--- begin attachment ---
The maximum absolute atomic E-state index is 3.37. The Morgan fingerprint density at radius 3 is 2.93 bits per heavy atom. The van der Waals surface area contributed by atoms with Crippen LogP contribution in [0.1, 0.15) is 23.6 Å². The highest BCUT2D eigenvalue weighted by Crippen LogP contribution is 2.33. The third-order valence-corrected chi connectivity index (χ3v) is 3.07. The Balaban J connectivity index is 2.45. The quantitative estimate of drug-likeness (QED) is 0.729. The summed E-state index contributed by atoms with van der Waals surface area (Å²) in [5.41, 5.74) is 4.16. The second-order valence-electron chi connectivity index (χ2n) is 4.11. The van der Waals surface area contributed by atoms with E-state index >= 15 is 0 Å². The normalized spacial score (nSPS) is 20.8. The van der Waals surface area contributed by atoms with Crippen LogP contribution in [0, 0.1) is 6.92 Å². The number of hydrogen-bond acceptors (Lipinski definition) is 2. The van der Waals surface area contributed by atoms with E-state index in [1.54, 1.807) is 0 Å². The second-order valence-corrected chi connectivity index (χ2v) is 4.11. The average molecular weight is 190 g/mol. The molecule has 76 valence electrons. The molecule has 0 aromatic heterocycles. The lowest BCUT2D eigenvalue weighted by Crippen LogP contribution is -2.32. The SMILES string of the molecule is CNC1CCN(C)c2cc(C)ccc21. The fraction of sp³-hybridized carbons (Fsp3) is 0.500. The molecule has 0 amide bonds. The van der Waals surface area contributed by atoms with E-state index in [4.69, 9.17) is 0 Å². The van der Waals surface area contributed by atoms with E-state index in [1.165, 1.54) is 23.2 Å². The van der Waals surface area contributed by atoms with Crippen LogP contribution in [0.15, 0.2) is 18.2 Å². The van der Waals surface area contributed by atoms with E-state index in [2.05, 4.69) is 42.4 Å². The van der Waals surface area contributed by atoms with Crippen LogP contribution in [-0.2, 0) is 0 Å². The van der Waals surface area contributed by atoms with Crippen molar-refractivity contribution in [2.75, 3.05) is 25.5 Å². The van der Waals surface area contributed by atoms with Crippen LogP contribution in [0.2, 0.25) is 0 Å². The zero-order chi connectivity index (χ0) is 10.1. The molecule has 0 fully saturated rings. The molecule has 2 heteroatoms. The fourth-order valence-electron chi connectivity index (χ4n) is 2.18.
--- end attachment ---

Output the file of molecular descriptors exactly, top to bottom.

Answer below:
The maximum absolute atomic E-state index is 3.37. The Morgan fingerprint density at radius 3 is 2.93 bits per heavy atom. The van der Waals surface area contributed by atoms with Crippen LogP contribution in [0.1, 0.15) is 23.6 Å². The highest BCUT2D eigenvalue weighted by Crippen LogP contribution is 2.33. The third-order valence-corrected chi connectivity index (χ3v) is 3.07. The Balaban J connectivity index is 2.45. The quantitative estimate of drug-likeness (QED) is 0.729. The summed E-state index contributed by atoms with van der Waals surface area (Å²) in [5.41, 5.74) is 4.16. The second-order valence-electron chi connectivity index (χ2n) is 4.11. The van der Waals surface area contributed by atoms with E-state index >= 15 is 0 Å². The normalized spacial score (nSPS) is 20.8. The van der Waals surface area contributed by atoms with Crippen LogP contribution in [0, 0.1) is 6.92 Å². The number of hydrogen-bond acceptors (Lipinski definition) is 2. The van der Waals surface area contributed by atoms with E-state index in [1.54, 1.807) is 0 Å². The second-order valence-corrected chi connectivity index (χ2v) is 4.11. The average molecular weight is 190 g/mol. The molecule has 76 valence electrons. The molecule has 0 aromatic heterocycles. The lowest BCUT2D eigenvalue weighted by Crippen LogP contribution is -2.32. The SMILES string of the molecule is CNC1CCN(C)c2cc(C)ccc21. The fraction of sp³-hybridized carbons (Fsp3) is 0.500. The molecule has 0 amide bonds. The van der Waals surface area contributed by atoms with E-state index in [4.69, 9.17) is 0 Å². The van der Waals surface area contributed by atoms with E-state index in [1.165, 1.54) is 23.2 Å². The van der Waals surface area contributed by atoms with Crippen LogP contribution in [0.15, 0.2) is 18.2 Å². The van der Waals surface area contributed by atoms with E-state index in [2.05, 4.69) is 42.4 Å². The van der Waals surface area contributed by atoms with Crippen LogP contribution in [-0.2, 0) is 0 Å². The van der Waals surface area contributed by atoms with Crippen molar-refractivity contribution in [2.75, 3.05) is 25.5 Å². The van der Waals surface area contributed by atoms with Crippen LogP contribution in [0.2, 0.25) is 0 Å². The zero-order chi connectivity index (χ0) is 10.1. The molecule has 0 fully saturated rings. The molecule has 2 heteroatoms. The fourth-order valence-electron chi connectivity index (χ4n) is 2.18.